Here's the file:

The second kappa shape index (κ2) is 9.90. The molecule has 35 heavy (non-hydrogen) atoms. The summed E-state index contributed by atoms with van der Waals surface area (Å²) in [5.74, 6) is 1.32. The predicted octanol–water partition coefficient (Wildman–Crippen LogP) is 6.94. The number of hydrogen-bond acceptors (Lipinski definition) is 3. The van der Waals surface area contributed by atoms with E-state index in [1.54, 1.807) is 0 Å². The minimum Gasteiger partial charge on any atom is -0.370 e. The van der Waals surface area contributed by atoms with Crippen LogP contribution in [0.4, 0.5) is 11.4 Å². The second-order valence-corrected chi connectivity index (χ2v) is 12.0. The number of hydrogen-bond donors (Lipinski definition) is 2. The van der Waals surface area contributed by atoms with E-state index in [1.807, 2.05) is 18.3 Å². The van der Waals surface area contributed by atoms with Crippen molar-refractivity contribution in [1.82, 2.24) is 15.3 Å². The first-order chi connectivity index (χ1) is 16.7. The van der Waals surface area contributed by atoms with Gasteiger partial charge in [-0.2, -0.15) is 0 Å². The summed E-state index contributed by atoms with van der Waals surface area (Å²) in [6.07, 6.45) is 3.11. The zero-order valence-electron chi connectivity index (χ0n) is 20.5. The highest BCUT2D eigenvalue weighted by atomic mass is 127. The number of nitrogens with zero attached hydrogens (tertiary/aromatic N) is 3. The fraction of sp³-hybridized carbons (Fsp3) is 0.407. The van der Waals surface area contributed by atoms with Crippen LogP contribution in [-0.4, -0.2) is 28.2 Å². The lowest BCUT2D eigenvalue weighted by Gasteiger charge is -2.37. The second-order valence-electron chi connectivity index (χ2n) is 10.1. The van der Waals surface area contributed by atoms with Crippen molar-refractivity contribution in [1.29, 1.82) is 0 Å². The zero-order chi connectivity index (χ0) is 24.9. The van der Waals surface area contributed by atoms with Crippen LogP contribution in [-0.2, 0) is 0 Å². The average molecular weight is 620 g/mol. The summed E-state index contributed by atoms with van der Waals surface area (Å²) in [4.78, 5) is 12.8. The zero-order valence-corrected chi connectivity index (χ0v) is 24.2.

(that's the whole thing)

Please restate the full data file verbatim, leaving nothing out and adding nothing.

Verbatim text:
The second kappa shape index (κ2) is 9.90. The molecule has 35 heavy (non-hydrogen) atoms. The summed E-state index contributed by atoms with van der Waals surface area (Å²) in [5.74, 6) is 1.32. The predicted octanol–water partition coefficient (Wildman–Crippen LogP) is 6.94. The number of hydrogen-bond acceptors (Lipinski definition) is 3. The van der Waals surface area contributed by atoms with E-state index in [1.54, 1.807) is 0 Å². The minimum Gasteiger partial charge on any atom is -0.370 e. The van der Waals surface area contributed by atoms with Crippen LogP contribution in [0.4, 0.5) is 11.4 Å². The second-order valence-corrected chi connectivity index (χ2v) is 12.0. The number of hydrogen-bond donors (Lipinski definition) is 2. The van der Waals surface area contributed by atoms with E-state index in [1.807, 2.05) is 18.3 Å². The van der Waals surface area contributed by atoms with Crippen molar-refractivity contribution in [1.82, 2.24) is 15.3 Å². The first-order chi connectivity index (χ1) is 16.7. The van der Waals surface area contributed by atoms with Gasteiger partial charge in [-0.2, -0.15) is 0 Å². The summed E-state index contributed by atoms with van der Waals surface area (Å²) in [6.07, 6.45) is 3.11. The zero-order valence-electron chi connectivity index (χ0n) is 20.5. The highest BCUT2D eigenvalue weighted by atomic mass is 127. The number of nitrogens with zero attached hydrogens (tertiary/aromatic N) is 3. The fraction of sp³-hybridized carbons (Fsp3) is 0.407. The van der Waals surface area contributed by atoms with Crippen LogP contribution in [-0.4, -0.2) is 28.2 Å². The lowest BCUT2D eigenvalue weighted by Gasteiger charge is -2.37. The second-order valence-electron chi connectivity index (χ2n) is 10.1. The van der Waals surface area contributed by atoms with Crippen molar-refractivity contribution in [1.29, 1.82) is 0 Å². The zero-order chi connectivity index (χ0) is 24.9. The van der Waals surface area contributed by atoms with Crippen LogP contribution in [-0.2, 0) is 0 Å². The average molecular weight is 620 g/mol. The summed E-state index contributed by atoms with van der Waals surface area (Å²) in [4.78, 5) is 12.8. The zero-order valence-corrected chi connectivity index (χ0v) is 24.2.